Manage your emotional response – This is the first and foremost thing you need to do, as if you are not able to manage and transform your emotional response, it is going to be very difficult to come across in a calm and rational manner.
‘People are usually quite happy to consider a clearly expressed request – it is the accumulated backlog of resentment that gets their back up.' Anne Dickson
Respecting your own and others' rights – In any situation, consider what your rights are and what the other person's rights are. I am talking about such things as:
- The right to express what you think or feel.
- The right to be listened to, heard and understood (even if you or they don't agree).
- The right to feel whatever they or you feel.
- The right to be respected as a human being, and treated with respect.
If you tend towards being passive, this will assist you in having the courage to speak up. If you tend to be more aggressive, this will help you to think through what rights the other person has, in order to help you to calm down and communicate in a way that will respect those rights. Click here for a 2010 edition of Inspire about what constitutes bullying behaviour.
‘He who establishes his argument by noise and command shows that his reason is weak.' Michel de Montaigne
Take responsibility – With rights come responsibilities, and if we want to be treated with respect, and in an ‘Adult to Adult' manner, then you need to be prepared to take responsibility for your actions, decisions and even mistakes. When people do this within a team or organisation you move away from a ‘blame culture' towards a culture when you can calmly and logically work through what went wrong, learn from it and move on. Learning to accept responsibility for mistakes is often one of the last aspects of assertiveness to be mastered!! Click here to listen to a recording of one of my free webinars on Learning from your successes and mistakes.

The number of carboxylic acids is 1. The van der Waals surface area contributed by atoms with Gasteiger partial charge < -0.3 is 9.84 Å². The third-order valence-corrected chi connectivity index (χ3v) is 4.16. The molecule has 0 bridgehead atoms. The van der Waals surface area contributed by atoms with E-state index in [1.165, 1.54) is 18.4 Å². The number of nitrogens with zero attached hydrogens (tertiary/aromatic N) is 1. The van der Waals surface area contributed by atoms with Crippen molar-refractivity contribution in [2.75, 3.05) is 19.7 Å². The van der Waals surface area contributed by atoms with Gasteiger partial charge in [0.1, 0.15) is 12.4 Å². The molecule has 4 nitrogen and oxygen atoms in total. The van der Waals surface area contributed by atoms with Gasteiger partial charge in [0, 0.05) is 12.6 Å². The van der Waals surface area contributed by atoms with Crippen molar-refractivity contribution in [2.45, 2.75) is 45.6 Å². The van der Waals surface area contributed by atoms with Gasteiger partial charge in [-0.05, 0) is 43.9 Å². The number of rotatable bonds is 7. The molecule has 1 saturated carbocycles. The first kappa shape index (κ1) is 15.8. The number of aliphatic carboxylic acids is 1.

A win-win outcome – When I mention this in organisations people often say that it is not possible to have a ‘win-win' outcome, someone always comes away feeling hard done by. However, if both parties involved act in an assertive ‘Adult' manner it is possible to end up with a ‘win-win' outcome, where perhaps both parties don't get their own way on everything, but they feel satisfied about the process and how they were dealt with. Email me at firstname.lastname@example.org if you want my handout on An Introduction to Transactional Analysis, and what I mean by an ‘Adult' manner.
I remember a sales manager in a client organisation telling me that he had found out that he was earning less than the other sales managers as he had been there for less time, but he was handling the same level of responsibilities. He had a meeting with the Sales and Finance Directors to discuss his request for a salary increase. He said that they listened carefully and responded to what he was saying. They explained how the situation came about and the fact that at that time they were not able to rectify the situation, but they would consider it during the next pay review. He said that although he had not secured a pay increase, he felt listened to, respected, and was very satisfied with the outcome of the meeting. This is a ‘win-win' outcome.
When have you respected your own and others' rights? When have you taken 100% responsibility for your actions? When have you ended up with a ‘win-win' outcome?
‘Seek first to understand, then to be understood.' Stephen Covey